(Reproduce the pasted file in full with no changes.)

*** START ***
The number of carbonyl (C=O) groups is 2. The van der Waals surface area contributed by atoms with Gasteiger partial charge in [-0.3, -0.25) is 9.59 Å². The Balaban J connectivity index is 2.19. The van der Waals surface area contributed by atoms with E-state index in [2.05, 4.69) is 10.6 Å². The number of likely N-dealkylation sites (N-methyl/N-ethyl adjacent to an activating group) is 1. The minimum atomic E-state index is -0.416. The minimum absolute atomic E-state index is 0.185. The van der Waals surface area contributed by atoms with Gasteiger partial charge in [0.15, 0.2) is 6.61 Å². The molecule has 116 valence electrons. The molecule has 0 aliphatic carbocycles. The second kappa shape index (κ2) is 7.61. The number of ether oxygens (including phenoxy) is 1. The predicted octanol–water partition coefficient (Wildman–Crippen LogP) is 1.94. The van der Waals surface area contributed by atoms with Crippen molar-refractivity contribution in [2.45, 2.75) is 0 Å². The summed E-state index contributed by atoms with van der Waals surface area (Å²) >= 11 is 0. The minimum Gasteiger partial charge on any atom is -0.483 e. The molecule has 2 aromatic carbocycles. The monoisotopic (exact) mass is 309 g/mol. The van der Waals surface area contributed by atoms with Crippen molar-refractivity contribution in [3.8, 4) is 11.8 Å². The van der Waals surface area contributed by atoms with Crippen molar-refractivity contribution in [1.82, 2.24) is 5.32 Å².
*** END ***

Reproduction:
The number of carbonyl (C=O) groups is 2. The van der Waals surface area contributed by atoms with Gasteiger partial charge in [-0.3, -0.25) is 9.59 Å². The Balaban J connectivity index is 2.19. The van der Waals surface area contributed by atoms with E-state index in [2.05, 4.69) is 10.6 Å². The number of likely N-dealkylation sites (N-methyl/N-ethyl adjacent to an activating group) is 1. The minimum atomic E-state index is -0.416. The minimum absolute atomic E-state index is 0.185. The van der Waals surface area contributed by atoms with Gasteiger partial charge in [0.15, 0.2) is 6.61 Å². The molecule has 116 valence electrons. The molecule has 0 aliphatic carbocycles. The second kappa shape index (κ2) is 7.61. The number of ether oxygens (including phenoxy) is 1. The predicted octanol–water partition coefficient (Wildman–Crippen LogP) is 1.94. The van der Waals surface area contributed by atoms with Crippen molar-refractivity contribution in [2.45, 2.75) is 0 Å². The summed E-state index contributed by atoms with van der Waals surface area (Å²) >= 11 is 0. The minimum Gasteiger partial charge on any atom is -0.483 e. The molecule has 2 aromatic carbocycles. The monoisotopic (exact) mass is 309 g/mol. The van der Waals surface area contributed by atoms with Crippen molar-refractivity contribution in [3.8, 4) is 11.8 Å². The van der Waals surface area contributed by atoms with Crippen molar-refractivity contribution in [1.82, 2.24) is 5.32 Å².